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The Dutch Royal Academy of Fine Art graduated 204 this past month, 37 in photography and more than 50 in Fine Arts. All kinds of programs including postgraduate Master's degrees. It's roughly comparable to a four-year college in the USA with curricula specializing in art.

Some of the kids graduating in photography are friends of mine, who exhibited work as third-year students in an abandoned automobile dealer-repair shop they'd found and taken over for a week to establish their own gallery in, just up the street from the hostel, in January 2009.

Last week, this is what you saw when you came through the front door of the Academy complex. A symphony of pieces of quartz mounted in front of a searchlight, and more across the floor behind you. I think it looks like an exploding traffic light, giant-size {I could easily fit under the hood of the shattering lens, the whole sculpture climbs about four meters off the floor} but the artist Uri Ruff prefers to call it "Song of Love"

Inger Koerselman works with building large pieces of wool into fantasy shapes: here is a jungle she created with mythical creatures, which eventually is going to be the set for a performance piece, maybe dance:

Amber Isabel is a photographer-artist who creates entire environments with her art displays; the first of these adds sunlight through a white diffusion cloth to create shadow dragon's teeth around the head of her model, while her cord curtains [which are real] enclose her in a prison. The second of these is a view of two of her three photographs she displays this way [she took a whole series but didn't have space to show more]:

Tobias Groenwald experiments with light and composed this image of multiple light beams refracted through prisms and masked with black screens to create the beauty of a flying angel:

The angel reminded me immediately of Kiota, as much of the photography I see often does, in one way or another...

And from a completely different direction, this does too, from a story in the current Jerusalem Post:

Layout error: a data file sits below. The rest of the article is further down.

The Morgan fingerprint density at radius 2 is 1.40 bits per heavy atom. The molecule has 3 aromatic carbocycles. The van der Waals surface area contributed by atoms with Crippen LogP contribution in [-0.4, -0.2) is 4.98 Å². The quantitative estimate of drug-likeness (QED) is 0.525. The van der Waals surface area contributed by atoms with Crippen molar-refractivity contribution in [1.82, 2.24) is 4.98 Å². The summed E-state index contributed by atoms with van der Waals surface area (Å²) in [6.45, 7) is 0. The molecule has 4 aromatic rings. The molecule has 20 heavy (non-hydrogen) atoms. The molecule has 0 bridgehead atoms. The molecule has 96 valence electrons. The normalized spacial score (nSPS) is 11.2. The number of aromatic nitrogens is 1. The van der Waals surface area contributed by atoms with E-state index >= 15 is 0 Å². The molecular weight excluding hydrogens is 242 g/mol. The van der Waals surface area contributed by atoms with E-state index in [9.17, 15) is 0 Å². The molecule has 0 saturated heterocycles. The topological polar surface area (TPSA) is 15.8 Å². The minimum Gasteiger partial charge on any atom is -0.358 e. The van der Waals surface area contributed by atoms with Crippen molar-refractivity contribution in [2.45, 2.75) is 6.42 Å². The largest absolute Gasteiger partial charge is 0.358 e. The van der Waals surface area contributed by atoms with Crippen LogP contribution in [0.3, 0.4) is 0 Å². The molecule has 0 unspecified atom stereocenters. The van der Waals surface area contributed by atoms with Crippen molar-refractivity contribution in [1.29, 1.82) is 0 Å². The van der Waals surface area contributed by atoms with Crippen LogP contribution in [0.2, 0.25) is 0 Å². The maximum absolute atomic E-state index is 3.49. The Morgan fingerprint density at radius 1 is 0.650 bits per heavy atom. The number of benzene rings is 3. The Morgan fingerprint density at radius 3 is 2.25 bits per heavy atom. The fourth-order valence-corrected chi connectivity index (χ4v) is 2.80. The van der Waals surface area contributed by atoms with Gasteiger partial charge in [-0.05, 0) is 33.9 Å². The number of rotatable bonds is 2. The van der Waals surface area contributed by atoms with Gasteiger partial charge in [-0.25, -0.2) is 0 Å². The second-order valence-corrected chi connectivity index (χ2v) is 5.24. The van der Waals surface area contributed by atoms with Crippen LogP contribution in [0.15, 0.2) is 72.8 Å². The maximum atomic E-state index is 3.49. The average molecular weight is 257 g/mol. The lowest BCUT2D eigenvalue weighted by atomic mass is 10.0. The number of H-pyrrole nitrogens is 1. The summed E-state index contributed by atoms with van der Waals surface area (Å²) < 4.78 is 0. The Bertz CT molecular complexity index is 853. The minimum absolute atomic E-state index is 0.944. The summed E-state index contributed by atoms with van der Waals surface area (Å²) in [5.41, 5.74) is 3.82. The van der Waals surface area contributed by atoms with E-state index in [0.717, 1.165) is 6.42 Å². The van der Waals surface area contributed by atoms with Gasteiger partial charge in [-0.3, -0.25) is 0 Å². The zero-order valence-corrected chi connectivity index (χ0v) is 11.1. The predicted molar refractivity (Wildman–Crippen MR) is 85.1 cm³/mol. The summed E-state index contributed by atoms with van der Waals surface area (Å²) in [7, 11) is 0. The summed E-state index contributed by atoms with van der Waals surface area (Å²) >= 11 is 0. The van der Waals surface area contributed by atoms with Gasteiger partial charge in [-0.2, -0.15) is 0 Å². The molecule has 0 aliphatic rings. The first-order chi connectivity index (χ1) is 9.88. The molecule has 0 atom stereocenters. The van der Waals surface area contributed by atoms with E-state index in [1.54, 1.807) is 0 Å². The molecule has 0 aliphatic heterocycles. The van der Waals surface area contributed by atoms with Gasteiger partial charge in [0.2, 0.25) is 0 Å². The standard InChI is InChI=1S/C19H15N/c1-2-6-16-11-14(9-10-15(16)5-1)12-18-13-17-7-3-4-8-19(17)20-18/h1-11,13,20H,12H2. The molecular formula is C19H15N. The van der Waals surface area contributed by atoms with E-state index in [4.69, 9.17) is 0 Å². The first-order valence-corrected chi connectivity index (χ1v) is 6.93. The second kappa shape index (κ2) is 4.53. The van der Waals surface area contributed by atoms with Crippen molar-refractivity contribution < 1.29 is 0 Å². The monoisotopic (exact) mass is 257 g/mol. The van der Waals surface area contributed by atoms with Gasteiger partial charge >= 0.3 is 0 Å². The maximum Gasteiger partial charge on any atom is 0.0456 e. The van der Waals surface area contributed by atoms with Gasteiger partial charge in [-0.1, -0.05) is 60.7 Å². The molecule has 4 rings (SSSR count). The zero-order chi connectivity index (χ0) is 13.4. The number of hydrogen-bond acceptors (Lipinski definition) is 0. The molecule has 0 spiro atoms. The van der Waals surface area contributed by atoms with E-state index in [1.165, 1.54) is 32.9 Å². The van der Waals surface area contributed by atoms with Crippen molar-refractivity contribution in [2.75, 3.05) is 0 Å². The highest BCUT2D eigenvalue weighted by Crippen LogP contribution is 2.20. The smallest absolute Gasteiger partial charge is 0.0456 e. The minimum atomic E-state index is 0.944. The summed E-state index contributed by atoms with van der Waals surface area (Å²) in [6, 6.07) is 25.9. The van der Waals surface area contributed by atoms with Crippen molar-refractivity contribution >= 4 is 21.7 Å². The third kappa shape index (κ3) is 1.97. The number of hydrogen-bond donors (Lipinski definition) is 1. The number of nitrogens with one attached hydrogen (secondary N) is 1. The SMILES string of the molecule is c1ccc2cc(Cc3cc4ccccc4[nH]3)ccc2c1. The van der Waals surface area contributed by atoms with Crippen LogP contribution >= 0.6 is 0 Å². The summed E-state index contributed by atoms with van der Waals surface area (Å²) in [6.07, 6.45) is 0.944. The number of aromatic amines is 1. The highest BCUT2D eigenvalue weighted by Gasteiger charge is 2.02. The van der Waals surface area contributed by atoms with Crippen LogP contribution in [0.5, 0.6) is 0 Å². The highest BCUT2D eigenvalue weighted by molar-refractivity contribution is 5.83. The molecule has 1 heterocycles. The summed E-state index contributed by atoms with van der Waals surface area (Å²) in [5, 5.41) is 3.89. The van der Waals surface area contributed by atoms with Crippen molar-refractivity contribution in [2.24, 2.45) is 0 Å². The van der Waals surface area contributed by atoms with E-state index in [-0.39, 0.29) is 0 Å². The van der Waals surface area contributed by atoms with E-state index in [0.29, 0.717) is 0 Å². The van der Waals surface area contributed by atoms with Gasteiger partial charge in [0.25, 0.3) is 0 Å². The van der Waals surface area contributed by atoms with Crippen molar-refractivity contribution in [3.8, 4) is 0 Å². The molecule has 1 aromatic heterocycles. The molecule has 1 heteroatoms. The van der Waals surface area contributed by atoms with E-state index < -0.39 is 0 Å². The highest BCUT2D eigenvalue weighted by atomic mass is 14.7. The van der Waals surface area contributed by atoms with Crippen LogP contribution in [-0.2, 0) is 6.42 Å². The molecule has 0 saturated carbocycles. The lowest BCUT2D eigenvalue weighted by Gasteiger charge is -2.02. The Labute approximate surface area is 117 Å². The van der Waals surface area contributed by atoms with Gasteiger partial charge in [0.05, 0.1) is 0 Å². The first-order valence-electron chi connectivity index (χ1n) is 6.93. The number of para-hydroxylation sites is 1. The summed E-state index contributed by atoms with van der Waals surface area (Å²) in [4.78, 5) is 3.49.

"Our dedicated team of instructors are crazy about teaching, and know how important it is to develop creative thinking. Israeli pupils are creative by definition, and you've got to cultivate that and get them to believe in themselves."

That's the director of the Physics Dept. talking, who runs a unit of Ben-Gurion University's Ilan Ramon Center in the Negev desert, in southern Israel. For the third year in a row his advanced high-school students have taken first prizes at an international physics competition in Warsaw, where their work is judged for "öriginality and academic excellence" by college profs. Many of them are girls and two sisters, both from Beer-Sheva, have won firsts two years in a row.

When I met with the staff at Lachan Center, and the kids, and especially one of its Directors, I saw how important that principle was. Lachan is where Ki prepared to take her college entrance exams to come to America; it's just down the hill from her home and it's residential, too, so she lived there at times while she was studying.

And the kids at the Dutch Academy are excited about their work because their instructors encourage that to happen. Not for only one day or one week, but year in and year out.

Enitrely a good thing. My own small part in this now is to critique some work I saw at the art exhibition that got me as excited as the creators were. And to share my impressions with them.

And, got me as excited as they are, now.



kiota too late for the stars
Moonfire Marion Bridge / Brad

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